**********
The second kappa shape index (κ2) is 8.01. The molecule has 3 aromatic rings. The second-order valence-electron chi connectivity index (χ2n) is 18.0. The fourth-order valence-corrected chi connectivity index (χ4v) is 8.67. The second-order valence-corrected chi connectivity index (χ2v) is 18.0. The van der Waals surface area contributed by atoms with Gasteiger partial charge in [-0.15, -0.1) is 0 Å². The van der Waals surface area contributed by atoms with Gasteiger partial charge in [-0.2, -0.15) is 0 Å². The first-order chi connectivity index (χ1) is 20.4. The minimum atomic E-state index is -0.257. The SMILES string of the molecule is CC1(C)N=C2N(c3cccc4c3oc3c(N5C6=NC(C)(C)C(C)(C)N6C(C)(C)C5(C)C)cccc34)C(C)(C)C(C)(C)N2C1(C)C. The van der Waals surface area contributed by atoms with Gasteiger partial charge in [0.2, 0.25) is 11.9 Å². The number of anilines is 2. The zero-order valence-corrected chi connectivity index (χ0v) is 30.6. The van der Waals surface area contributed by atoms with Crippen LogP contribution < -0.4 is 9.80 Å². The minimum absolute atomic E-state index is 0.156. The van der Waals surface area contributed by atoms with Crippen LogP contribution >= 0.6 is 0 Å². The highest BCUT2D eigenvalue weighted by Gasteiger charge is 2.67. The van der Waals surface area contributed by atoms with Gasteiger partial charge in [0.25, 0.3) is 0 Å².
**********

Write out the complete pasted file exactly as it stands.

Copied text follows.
The second kappa shape index (κ2) is 8.01. The molecule has 3 aromatic rings. The second-order valence-electron chi connectivity index (χ2n) is 18.0. The fourth-order valence-corrected chi connectivity index (χ4v) is 8.67. The second-order valence-corrected chi connectivity index (χ2v) is 18.0. The van der Waals surface area contributed by atoms with Gasteiger partial charge in [-0.15, -0.1) is 0 Å². The van der Waals surface area contributed by atoms with Gasteiger partial charge in [-0.2, -0.15) is 0 Å². The first-order chi connectivity index (χ1) is 20.4. The minimum atomic E-state index is -0.257. The SMILES string of the molecule is CC1(C)N=C2N(c3cccc4c3oc3c(N5C6=NC(C)(C)C(C)(C)N6C(C)(C)C5(C)C)cccc34)C(C)(C)C(C)(C)N2C1(C)C. The van der Waals surface area contributed by atoms with Gasteiger partial charge in [0.2, 0.25) is 11.9 Å². The number of anilines is 2. The zero-order valence-corrected chi connectivity index (χ0v) is 30.6. The van der Waals surface area contributed by atoms with Crippen LogP contribution < -0.4 is 9.80 Å². The minimum absolute atomic E-state index is 0.156. The van der Waals surface area contributed by atoms with Crippen LogP contribution >= 0.6 is 0 Å². The highest BCUT2D eigenvalue weighted by Gasteiger charge is 2.67. The van der Waals surface area contributed by atoms with Gasteiger partial charge in [0.25, 0.3) is 0 Å².